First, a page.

Happy to Help
TV channel scouts for ‘buddies’- approachable seniors to offer help to freshers in different city colleges.entertainment Updated: Jul 01, 2011 16:28 IST
The first few days of college could be an intimidating experience for many freshers. The harrows of going through a tedious admission process and facing unapproachable seniors soon after, could give anyone a hard time. Realising the need for resourceful seniors, a youth TV channel’s initiative Bindaas Buddies will scout for ‘buddies’ in different colleges in the city. These students will not only help freshers getting by in college but also routinely blog about campus happenings on the channel’s site.
“We realise that freshers have to work up a nerve to walk up to a senior and ask questions like ‘where’s the canteen?’ The idea is to find friendly seniors who can help the newcomers and make them feel welcomed,” says Keith Alphonso, business head, UTV Bindaas. A team from the channel will visit each college and organise activities. Five winning students who show exceptional knowledge about their college and are active in extra-curriculars will be selected from each college. The channel plans to reach out to 200 colleges across 10 cities and find the perfect senior students who will mentor freshers. Adds Alphonso, “We are happy to be trying to build not just a virtual community on our site and Facebook but also a real one, where freshers get to meet and interact the person they see on the site. There might be confident newcomers who can approach just about anyone, this initiative is for those who need to be guided.”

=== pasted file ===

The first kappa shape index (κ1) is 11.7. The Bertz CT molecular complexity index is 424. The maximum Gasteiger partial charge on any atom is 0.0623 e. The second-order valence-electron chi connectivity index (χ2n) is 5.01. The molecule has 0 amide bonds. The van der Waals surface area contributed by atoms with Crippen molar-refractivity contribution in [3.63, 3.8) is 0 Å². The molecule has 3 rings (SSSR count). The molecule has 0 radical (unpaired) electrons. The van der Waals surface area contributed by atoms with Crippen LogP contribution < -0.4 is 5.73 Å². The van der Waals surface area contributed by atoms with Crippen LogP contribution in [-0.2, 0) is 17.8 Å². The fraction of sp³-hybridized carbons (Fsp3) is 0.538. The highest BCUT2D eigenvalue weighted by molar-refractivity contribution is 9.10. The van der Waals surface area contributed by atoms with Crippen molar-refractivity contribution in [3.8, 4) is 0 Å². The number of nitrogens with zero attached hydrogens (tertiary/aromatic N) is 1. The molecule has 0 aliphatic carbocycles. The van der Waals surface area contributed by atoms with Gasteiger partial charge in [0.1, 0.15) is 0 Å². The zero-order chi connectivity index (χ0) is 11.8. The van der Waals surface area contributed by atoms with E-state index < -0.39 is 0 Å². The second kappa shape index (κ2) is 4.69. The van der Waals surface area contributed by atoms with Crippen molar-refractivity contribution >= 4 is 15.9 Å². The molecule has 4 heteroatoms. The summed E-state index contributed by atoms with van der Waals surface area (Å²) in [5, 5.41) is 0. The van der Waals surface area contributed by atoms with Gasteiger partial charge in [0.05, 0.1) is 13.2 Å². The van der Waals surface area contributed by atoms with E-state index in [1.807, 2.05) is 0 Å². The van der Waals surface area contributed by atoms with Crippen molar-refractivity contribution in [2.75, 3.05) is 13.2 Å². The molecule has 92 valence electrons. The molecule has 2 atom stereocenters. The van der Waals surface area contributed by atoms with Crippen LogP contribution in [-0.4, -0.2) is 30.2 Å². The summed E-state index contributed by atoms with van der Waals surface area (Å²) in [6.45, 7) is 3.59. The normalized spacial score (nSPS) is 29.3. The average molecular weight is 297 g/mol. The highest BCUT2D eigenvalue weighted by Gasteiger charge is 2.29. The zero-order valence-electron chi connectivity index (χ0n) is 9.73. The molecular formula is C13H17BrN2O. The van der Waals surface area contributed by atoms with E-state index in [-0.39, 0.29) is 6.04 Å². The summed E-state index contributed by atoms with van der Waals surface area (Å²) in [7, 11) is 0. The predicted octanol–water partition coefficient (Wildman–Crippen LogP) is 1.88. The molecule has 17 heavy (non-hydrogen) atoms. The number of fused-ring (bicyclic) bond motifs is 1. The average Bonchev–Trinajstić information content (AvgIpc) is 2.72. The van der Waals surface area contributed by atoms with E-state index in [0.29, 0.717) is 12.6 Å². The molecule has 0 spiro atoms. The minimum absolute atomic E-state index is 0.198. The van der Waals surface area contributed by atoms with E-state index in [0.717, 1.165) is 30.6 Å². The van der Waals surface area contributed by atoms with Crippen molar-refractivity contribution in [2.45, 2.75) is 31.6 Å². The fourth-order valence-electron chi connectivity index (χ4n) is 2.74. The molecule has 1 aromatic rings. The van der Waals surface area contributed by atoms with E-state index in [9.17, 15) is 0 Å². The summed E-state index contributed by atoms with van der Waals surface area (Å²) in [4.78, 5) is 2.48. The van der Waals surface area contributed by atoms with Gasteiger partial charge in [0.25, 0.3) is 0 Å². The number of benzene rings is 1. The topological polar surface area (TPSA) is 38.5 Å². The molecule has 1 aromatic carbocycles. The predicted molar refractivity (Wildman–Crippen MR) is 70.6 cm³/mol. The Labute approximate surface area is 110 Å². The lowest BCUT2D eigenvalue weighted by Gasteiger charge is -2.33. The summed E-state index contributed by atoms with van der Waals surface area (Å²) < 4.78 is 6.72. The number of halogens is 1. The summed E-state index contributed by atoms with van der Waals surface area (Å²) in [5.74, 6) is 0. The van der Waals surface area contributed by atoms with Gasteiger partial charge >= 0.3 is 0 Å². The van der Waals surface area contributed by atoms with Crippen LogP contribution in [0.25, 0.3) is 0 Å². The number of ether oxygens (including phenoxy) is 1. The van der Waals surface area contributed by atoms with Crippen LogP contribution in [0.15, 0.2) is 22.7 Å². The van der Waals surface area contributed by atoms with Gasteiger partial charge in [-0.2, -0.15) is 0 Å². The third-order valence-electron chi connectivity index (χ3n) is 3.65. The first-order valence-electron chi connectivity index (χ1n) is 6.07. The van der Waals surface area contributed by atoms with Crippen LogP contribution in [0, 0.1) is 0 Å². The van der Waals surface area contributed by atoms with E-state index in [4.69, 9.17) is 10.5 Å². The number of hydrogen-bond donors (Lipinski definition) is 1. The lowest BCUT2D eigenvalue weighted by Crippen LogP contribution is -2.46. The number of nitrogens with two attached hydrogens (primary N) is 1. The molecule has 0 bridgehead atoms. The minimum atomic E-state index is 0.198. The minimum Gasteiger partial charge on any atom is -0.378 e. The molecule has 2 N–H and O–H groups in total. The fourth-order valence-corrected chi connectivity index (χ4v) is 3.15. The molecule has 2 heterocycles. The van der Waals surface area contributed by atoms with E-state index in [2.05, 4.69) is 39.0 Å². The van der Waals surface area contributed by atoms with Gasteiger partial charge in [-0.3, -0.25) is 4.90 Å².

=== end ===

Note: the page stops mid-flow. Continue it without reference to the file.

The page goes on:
Rakhee Jain, an ex-student of NC College, who has been a buddy in the past, says its a worthwile experience. “As a buddy, I had my own page on the micro-site where I would post about anything that concerned the college. Freshers begin to recognize me and identified me as someone they could walk up to and ask anything,” she says. A member of the college’s Dance Club and Rotaract Club, Jain informs that the ‘buddy’ tag also fetched inevitable popularity on campus.